HSBC Starts Private Banking Operations in China

March 31 -- HSBC Holdings Plc, Europe's biggest bank by market value, started private banking services in China as rising demand from the nation's growing ranks of millionaires helps counter slower growth in U.S. and Europe.

The bank will open the business in Beijing, Guangzhou and Shanghai, it said in a statement today. HSBC will target customers with a net worth of at least $10 million.

HSBC is concentrating on Asia and emerging markets such as Latin America after rising defaults on mortgages hit its North American operations, which made subprime loans to people denied credit by other banks. Established in 1865 in Hong Kong and Shanghai, HSBC has spent $5 billion to grow its China operations by setting up its own franchise and making acquisitions.

China fully opened its banking industry in December 2006, triggering a rush among banks including Citigroup Inc. and HSBC to compete for the nation's $2.5 trillion of household deposits. Foreign banks began incorporating their mainland units locally a year ago, to secure eligibility for offering bank cards and yuan- denominated services to Chinese residents.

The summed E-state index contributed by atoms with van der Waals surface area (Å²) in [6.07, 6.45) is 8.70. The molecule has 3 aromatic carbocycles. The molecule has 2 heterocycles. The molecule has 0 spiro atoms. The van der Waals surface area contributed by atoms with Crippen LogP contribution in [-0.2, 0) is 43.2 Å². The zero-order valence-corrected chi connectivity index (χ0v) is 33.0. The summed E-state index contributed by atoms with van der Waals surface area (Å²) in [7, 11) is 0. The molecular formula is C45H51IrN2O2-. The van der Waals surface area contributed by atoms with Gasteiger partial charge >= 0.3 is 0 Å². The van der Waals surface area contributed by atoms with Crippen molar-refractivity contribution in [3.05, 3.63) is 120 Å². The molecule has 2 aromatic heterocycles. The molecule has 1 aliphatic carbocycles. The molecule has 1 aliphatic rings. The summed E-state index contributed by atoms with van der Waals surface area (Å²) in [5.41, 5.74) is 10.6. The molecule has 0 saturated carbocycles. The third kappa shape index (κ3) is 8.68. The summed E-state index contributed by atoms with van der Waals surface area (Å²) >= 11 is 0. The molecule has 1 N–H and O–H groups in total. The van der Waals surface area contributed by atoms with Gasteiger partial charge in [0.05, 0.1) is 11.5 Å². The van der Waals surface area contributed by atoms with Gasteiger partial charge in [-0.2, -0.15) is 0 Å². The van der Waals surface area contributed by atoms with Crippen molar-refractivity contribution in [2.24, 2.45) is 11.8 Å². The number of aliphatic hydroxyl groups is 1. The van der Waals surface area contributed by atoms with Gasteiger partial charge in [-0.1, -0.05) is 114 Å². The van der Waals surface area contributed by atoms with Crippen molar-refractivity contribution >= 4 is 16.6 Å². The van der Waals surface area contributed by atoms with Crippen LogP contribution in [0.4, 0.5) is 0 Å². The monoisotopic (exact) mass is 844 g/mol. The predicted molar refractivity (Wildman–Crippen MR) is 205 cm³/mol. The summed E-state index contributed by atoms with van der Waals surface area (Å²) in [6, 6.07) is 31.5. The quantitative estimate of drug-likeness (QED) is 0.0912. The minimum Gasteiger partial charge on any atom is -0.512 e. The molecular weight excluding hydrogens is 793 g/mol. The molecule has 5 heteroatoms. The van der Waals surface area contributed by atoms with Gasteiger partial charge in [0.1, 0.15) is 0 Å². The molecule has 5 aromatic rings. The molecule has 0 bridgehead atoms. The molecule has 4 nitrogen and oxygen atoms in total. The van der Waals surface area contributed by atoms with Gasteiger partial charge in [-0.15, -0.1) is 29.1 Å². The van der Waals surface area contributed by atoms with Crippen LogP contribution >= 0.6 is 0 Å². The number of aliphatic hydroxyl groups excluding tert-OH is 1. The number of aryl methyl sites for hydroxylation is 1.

HSBC's pretax profit in China jumped 28 percent last year to $165 million, Richard Yorke, chief executive officer of the bank's local unit, said in Shanghai today. Deposits rose 56 percent and loans increased 31 percent.

The bank plans to hire 2,000 people in China this year, Yorke said.

Increased Wealth
Chinese with at least $1 million of assets owned holdings totaling $1.7 trillion in 2006, the second-biggest pool of wealth in Asia, according to an annual survey by Capgemini SA and Merrill Lynch & Co. published in October.

London-based HSBC opened 31 outlets on the mainland and recruited almost 2,000 employees over the past year. The bank now has over 4,900 people and 66 branches and sub-branches in 17 cities, the most of any foreign banks in China.

HSBC increased 2007 profit by 21 percent as growth in Asia and other emerging markets outweighed losses on U.S. subprime- mortgage related assets. The U.K. bank owns stakes in Bank of Shanghai, Ping An Insurance (Group) Co. and Bank of Communications Ltd.

The bank secured 78 percent of its earnings from emerging markets, up from 55 percent in the second half of 2006. It appointed its first Asian board director, Vincent Cheng, last month. HSBC plans to sell shares in China when regulations permit.

By the end of 2006, 74 foreign banks had set up branches in China and another 186 had established representative offices in the country with 1.3 billion people and a growing middle class, according to the China Banking Regulatory Commission. Yet foreign banks accounted for only 1.3 percent of total assets in China's banking industry.


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